The bacteria surviving in contact lens cleaning solution

From l to r: Nicholas Lockwood, Prof Simon Maskell, Dr Alex Phillips and Andre Finn.

ContactLens-2wThe team tested different strains of the keratitis-causing bacterium Pseudomonas aeruginosa for their ability to survive in a commonly used contact lens cleaning solution

Researchers at the University of Liverpool, have found that a bacterial strain associated with severe infections shows enhanced resistance to a common contact lens disinfectant solution.

Each year in the UK, bacterial infections cause around 6,000 cases of a severe eye condition known as microbial keratitis – an inflammation and ulceration of the cornea that can lead to loss of vision.

Risk factor

The use of contact lenses has been identified as a particular risk factor for microbial keratitis.

Researchers from the University and the Royal Liverpool University and Broadgreen NHS Trust tested different strains of the keratitis-causing bacterium Pseudomonas aeruginosa for their ability to survive in a commonly used contact lens cleaning solution.

The team compared nine clinical strains of P. aeruginosa, taken from hospital patients in the UK, with P. aeruginosa strain 9027, the standard strain used by lens solution manufacturers.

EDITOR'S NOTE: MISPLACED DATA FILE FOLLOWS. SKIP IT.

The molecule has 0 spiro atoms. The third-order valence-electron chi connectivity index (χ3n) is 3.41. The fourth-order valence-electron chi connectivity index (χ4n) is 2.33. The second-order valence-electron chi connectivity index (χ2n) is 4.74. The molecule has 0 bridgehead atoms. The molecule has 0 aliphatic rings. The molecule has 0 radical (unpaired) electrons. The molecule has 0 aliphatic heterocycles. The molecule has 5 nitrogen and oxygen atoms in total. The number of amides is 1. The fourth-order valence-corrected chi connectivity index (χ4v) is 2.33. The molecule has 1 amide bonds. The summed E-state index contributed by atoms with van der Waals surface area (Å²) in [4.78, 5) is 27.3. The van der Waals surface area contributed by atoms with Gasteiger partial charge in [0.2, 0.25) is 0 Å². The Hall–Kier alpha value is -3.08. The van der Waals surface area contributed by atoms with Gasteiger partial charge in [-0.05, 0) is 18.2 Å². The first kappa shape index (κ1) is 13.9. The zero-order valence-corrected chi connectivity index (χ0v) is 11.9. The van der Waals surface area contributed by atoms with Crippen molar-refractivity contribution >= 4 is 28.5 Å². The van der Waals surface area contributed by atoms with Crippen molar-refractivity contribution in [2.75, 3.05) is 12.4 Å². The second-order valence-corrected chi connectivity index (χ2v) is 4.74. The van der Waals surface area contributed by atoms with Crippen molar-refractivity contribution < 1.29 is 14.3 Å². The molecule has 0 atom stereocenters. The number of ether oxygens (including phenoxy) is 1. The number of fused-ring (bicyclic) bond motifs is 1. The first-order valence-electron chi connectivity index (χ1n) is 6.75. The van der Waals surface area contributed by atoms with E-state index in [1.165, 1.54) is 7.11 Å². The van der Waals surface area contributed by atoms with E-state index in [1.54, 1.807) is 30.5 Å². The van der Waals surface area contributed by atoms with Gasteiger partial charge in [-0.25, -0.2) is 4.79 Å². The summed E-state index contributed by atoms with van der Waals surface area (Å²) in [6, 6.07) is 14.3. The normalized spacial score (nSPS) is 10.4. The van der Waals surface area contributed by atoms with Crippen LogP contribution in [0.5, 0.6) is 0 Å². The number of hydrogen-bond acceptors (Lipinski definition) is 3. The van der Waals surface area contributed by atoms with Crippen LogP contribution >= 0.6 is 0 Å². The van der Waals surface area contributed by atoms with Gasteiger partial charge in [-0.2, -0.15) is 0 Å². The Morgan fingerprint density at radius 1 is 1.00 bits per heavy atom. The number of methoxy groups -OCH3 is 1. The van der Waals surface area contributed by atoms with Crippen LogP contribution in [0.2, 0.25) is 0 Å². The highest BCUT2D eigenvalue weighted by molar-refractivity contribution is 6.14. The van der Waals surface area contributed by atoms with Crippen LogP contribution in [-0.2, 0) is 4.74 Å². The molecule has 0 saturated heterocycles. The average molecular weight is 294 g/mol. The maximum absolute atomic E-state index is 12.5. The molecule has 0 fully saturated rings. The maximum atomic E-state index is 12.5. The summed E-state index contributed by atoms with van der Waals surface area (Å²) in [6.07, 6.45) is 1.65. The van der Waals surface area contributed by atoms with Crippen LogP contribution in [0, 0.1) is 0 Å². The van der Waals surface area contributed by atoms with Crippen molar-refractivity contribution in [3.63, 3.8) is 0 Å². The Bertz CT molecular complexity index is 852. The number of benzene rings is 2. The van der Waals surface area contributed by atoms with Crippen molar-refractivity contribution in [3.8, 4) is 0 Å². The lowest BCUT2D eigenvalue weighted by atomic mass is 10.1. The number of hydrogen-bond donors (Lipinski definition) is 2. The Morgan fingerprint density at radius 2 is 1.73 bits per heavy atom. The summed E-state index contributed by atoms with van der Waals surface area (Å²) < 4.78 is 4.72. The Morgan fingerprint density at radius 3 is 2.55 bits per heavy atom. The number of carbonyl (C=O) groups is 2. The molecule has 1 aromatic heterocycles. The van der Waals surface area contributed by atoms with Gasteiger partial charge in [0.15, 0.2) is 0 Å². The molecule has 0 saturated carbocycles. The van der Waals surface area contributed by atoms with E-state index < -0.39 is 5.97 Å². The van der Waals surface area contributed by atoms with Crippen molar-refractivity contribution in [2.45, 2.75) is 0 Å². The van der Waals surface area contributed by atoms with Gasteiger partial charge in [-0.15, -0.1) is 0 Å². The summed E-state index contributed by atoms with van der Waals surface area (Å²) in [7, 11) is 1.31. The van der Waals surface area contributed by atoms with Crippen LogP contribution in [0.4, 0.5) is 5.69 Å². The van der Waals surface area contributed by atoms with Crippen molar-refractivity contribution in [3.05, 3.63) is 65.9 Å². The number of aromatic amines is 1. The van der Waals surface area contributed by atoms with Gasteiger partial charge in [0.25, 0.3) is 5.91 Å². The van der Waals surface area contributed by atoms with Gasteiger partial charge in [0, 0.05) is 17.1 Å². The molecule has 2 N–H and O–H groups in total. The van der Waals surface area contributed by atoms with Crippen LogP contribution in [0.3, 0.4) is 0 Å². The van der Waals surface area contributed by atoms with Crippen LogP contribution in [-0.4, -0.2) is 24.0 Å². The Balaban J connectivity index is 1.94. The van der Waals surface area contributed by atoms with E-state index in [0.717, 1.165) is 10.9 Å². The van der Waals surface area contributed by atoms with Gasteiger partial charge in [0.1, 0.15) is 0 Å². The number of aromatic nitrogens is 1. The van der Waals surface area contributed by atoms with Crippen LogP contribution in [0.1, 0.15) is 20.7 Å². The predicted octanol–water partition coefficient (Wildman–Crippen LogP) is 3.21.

“Microbial keratitis can be devastating for a patient – it is important that the risk of developing this condition is reduced in contact lens wearers by improving contact lens disinfectant solutions”
The results showed that the majority of clinical strains tested were killed within 10 minutes of being immersed in the contact lens solution, comparable with the standard reference strain. However, one clinical isolate, P. aeruginosa strain 39016 – associated with a more severe case of keratitis with a prolonged healing time – was able to survive for over four hours, much longer than the reference strain.

There are more than three million people in the UK using contact lenses. This work suggests that this type of bacteria should be included when testing the efficacy of contact lens cleaning solutions to ensure that the procedures are sufficiently robust to kill all P. aeruginosa strains.

Professor of bacteriology, Craig Winstanley, from the University’s Institute of Infection and Global Health, led the research. He said: “Microbial keratitis can be devastating for a patient – it is important that the risk of developing this condition is reduced in contact lens wearers by improving contact lens disinfectant solutions.”

Investigate further strains

The research group plans to investigate further strains to find out how widespread the enhanced bacterial resistance is and to better understand the mechanisms underlying it. This will potentially help in the design of more effective disinfectant procedures.

The research was presented today at the Society for General Microbiology Annual Conference in Liverpool.

Find out more about studying bacteriology on the University Study Pages or follow the Institute of Infection and Global Health on Twitter.

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